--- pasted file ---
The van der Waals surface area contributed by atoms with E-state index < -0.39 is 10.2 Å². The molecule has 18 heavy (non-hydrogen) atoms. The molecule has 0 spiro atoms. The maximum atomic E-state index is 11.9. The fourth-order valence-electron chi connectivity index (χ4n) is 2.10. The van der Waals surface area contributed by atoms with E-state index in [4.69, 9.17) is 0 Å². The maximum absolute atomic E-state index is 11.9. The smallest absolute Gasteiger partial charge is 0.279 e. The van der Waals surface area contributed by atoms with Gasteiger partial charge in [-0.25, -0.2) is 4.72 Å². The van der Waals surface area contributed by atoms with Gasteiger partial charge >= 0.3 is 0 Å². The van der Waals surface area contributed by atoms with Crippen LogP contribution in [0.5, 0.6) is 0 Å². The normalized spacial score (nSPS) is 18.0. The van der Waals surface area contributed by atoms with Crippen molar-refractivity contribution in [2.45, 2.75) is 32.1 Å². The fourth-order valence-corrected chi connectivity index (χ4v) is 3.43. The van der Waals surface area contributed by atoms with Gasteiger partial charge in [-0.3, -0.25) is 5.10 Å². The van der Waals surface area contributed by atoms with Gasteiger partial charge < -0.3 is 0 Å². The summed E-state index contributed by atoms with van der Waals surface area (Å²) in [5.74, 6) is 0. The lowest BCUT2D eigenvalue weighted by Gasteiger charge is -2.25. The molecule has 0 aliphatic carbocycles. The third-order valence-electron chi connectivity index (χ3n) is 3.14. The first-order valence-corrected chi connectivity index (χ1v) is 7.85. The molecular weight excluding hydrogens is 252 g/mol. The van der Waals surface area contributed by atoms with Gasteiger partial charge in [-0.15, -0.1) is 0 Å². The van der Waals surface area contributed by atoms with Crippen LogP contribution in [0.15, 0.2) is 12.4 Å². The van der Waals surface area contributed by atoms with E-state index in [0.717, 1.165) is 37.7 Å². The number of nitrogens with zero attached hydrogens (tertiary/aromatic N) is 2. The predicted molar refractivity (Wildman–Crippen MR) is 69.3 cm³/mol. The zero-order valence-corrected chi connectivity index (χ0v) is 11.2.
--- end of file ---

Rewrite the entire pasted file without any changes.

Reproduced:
The van der Waals surface area contributed by atoms with E-state index < -0.39 is 10.2 Å². The molecule has 18 heavy (non-hydrogen) atoms. The molecule has 0 spiro atoms. The maximum atomic E-state index is 11.9. The fourth-order valence-electron chi connectivity index (χ4n) is 2.10. The van der Waals surface area contributed by atoms with E-state index in [4.69, 9.17) is 0 Å². The maximum absolute atomic E-state index is 11.9. The smallest absolute Gasteiger partial charge is 0.279 e. The van der Waals surface area contributed by atoms with Gasteiger partial charge in [-0.25, -0.2) is 4.72 Å². The van der Waals surface area contributed by atoms with Gasteiger partial charge >= 0.3 is 0 Å². The van der Waals surface area contributed by atoms with Crippen LogP contribution in [0.5, 0.6) is 0 Å². The normalized spacial score (nSPS) is 18.0. The van der Waals surface area contributed by atoms with Crippen molar-refractivity contribution in [2.45, 2.75) is 32.1 Å². The fourth-order valence-corrected chi connectivity index (χ4v) is 3.43. The van der Waals surface area contributed by atoms with Gasteiger partial charge in [-0.3, -0.25) is 5.10 Å². The van der Waals surface area contributed by atoms with Gasteiger partial charge < -0.3 is 0 Å². The summed E-state index contributed by atoms with van der Waals surface area (Å²) in [5.74, 6) is 0. The lowest BCUT2D eigenvalue weighted by Gasteiger charge is -2.25. The molecule has 0 aliphatic carbocycles. The third-order valence-electron chi connectivity index (χ3n) is 3.14. The first-order valence-corrected chi connectivity index (χ1v) is 7.85. The molecular weight excluding hydrogens is 252 g/mol. The van der Waals surface area contributed by atoms with Gasteiger partial charge in [-0.15, -0.1) is 0 Å². The van der Waals surface area contributed by atoms with Crippen LogP contribution in [0.15, 0.2) is 12.4 Å². The van der Waals surface area contributed by atoms with E-state index in [0.717, 1.165) is 37.7 Å². The number of nitrogens with zero attached hydrogens (tertiary/aromatic N) is 2. The predicted molar refractivity (Wildman–Crippen MR) is 69.3 cm³/mol. The zero-order valence-corrected chi connectivity index (χ0v) is 11.2.